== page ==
Disney Sees 20% Gain in Volume for Kids’ Upfront

DOC MCSTUFFINS Michelle Obama
Courtesy of Disney

Doc McStuffins may be able to cut back on her office hours: Walt Disney has notched a greater share of volume of advance ad commitments as part of its upfront sales.

The company, which operates Disney Channel, Disney Junior and Disney XD, among other properties, saw advance ad commitments rise by 20%, said Rita Ferro, executive vice president of Disney Media Sales and Marketing, in an interview. She cited robust interest by movie studios as well as a swell in spending by traditional toy companies and new entrants into that arena, as well as a greater amount of interest by advertisers in buying cross-media packages that include traditional TV, video on demand, digital and mobile. Ferro declined to provide an estimate of the volume of dollars the company secured.

Where advertisers eager to court kids and families often place emphasis on a so-called “hard ten” – the weeks leading from late September to  the end of November – more of the marketers catering to the younger set are starting campaigns earlier, she said. “Now you are starting to see spending in the second and third weeks of August, and it goes all the way through Christmastime,” said Ferro, “That’s new.”

Her remarks are the latest indication that the $800 million “kids’ upfront” has been healthy. The market is typically dominated by Viacom’s Nickelodeon and Time Warner’s Cartoon Network, and Disney relies more heavily on sponsorships than traditional ads, making it a smaller player in the process. But Viacom saw the volume of advance ad commitments for its kids’ programming rise about 5%, according to a person familiar with the situation. Time Warner’s Turner, operator of Cartoon Network, anticipates a volume increase of 2% to 4% for its overall portfolio, according to a person familiar with negotiations.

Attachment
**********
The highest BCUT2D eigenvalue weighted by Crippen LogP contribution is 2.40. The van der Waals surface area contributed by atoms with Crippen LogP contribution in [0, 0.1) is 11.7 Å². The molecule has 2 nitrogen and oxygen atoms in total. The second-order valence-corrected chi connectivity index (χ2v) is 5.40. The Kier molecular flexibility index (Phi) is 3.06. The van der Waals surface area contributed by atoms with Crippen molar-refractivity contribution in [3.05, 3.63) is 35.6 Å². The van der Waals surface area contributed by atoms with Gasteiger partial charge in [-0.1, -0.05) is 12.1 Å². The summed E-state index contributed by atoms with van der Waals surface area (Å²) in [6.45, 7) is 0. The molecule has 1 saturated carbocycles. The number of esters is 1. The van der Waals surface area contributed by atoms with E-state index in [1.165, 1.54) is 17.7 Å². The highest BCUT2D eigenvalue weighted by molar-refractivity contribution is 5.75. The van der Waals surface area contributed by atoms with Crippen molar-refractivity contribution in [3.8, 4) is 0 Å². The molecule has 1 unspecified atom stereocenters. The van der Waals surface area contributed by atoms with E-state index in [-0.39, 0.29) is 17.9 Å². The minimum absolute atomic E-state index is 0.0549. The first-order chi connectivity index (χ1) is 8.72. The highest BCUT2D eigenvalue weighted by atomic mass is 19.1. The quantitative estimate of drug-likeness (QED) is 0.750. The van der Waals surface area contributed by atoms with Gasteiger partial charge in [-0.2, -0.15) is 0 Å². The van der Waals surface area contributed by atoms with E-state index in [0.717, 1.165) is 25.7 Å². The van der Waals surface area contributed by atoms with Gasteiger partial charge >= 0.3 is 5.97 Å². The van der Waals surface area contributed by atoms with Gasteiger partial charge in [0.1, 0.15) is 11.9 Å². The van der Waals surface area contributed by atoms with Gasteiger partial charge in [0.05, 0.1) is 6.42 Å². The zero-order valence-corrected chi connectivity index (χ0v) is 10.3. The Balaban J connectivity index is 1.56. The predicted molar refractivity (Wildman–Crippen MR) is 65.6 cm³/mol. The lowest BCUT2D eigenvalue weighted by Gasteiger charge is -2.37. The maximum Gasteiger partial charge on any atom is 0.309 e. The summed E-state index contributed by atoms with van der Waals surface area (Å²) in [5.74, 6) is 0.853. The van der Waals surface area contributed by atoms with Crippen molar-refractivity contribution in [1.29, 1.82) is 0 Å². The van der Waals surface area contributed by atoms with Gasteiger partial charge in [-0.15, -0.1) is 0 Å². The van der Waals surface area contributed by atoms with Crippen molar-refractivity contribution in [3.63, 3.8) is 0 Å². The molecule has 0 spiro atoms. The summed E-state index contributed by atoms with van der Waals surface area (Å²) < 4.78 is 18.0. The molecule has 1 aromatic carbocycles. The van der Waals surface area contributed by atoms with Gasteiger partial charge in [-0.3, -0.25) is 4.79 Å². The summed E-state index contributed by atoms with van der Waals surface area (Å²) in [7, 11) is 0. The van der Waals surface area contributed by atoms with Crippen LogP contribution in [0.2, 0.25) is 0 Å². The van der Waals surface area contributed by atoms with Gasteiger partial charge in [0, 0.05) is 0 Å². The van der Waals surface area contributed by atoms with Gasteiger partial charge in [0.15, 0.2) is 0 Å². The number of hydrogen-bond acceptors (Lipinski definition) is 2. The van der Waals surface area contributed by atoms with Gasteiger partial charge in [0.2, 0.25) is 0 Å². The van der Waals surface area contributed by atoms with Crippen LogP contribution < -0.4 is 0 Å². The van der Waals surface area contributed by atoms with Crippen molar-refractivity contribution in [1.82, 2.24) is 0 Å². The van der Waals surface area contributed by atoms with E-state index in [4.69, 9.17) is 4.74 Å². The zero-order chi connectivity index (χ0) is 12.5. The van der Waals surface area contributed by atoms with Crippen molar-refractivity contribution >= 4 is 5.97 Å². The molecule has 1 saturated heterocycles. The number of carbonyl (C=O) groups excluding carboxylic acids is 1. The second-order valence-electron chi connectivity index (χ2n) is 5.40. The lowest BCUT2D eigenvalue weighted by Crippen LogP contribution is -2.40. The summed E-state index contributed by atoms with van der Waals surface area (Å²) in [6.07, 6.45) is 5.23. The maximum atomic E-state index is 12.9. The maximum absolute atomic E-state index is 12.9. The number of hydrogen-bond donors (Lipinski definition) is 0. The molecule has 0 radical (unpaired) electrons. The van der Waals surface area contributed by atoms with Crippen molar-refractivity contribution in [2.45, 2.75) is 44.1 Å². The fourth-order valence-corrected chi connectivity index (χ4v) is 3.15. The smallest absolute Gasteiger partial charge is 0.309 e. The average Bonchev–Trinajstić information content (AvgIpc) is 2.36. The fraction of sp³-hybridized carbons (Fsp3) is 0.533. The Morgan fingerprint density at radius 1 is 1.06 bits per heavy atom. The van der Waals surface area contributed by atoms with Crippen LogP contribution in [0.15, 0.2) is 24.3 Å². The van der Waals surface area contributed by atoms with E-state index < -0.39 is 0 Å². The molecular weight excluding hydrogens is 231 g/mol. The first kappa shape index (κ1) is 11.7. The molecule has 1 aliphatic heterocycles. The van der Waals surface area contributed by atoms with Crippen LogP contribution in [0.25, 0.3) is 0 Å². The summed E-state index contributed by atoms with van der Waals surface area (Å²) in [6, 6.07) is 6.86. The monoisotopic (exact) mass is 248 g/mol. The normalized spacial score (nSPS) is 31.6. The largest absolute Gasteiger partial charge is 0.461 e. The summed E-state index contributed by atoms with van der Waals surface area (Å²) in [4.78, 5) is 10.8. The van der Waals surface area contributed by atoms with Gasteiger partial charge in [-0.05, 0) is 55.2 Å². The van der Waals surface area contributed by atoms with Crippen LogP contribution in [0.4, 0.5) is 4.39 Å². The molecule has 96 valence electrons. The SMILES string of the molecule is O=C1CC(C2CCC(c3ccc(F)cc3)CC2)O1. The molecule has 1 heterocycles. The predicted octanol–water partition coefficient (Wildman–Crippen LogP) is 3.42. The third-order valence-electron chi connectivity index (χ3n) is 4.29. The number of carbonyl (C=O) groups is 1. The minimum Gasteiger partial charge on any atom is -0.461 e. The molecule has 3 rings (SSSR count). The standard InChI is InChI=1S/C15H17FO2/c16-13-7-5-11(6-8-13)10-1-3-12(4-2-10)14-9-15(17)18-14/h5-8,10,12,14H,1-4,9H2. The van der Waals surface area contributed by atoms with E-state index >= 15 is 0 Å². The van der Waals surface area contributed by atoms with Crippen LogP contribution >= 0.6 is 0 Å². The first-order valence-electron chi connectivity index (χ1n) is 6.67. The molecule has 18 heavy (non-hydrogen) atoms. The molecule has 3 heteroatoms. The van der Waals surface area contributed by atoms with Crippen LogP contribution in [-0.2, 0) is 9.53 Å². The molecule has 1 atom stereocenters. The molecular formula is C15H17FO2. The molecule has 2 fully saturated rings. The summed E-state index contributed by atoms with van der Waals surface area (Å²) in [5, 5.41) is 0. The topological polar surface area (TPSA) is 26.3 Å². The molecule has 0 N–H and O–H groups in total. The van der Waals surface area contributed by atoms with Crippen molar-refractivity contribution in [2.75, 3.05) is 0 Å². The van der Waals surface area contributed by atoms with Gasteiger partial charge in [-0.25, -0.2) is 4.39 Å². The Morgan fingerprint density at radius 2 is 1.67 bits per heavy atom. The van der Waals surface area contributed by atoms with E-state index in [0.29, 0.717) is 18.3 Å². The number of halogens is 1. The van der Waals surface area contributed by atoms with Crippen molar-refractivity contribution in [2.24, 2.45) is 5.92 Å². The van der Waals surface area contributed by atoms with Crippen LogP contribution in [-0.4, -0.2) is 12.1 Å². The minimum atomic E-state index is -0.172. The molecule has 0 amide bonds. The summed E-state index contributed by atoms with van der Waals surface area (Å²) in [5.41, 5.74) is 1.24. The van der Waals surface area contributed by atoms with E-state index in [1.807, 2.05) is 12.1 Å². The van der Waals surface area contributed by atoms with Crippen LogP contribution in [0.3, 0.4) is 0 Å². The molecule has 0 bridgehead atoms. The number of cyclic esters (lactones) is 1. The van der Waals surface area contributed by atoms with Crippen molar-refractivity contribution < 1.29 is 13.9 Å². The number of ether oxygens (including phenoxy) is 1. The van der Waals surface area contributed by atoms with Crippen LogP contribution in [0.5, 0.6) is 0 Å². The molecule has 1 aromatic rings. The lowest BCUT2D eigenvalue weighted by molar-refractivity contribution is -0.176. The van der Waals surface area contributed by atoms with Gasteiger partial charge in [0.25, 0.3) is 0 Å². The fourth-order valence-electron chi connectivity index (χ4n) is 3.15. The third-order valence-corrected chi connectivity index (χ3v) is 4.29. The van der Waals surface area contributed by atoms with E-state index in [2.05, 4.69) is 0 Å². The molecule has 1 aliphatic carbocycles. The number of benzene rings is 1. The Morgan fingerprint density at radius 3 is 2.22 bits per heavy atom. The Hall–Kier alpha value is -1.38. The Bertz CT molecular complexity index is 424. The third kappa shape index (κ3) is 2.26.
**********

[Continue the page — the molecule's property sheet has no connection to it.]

Disney was also able to win increases in the rates it charges to reach 1,000 viewers, a measure known as a CPM that is integral to these annual talks between advertisers and U.S. TV networks over the cost of commercial time. Disney pressed for CPM hikes in the high-single-digit to low-double-digit percentage range, Ferro said – comparable with what it won last year, Ferro said.

Among the programs that were highlighted during negotiations were “Future-Worm,” a series set to debut in August on Disney XD, and “Elena of Avalor,” a new series slated to air on Disney Channel in July that will feature the company’s first Latina princess character.

Disney also sold ad berths in new Disney LOL and Mickey Video apps that were unveiled publicly earlier Thursday, said Ferro. The apps let kids watch sharable Disney content in a safer, walled-off environment that downplays comments and keeps kids separate from content that might be deemed inappropriate or offensive.

 

 

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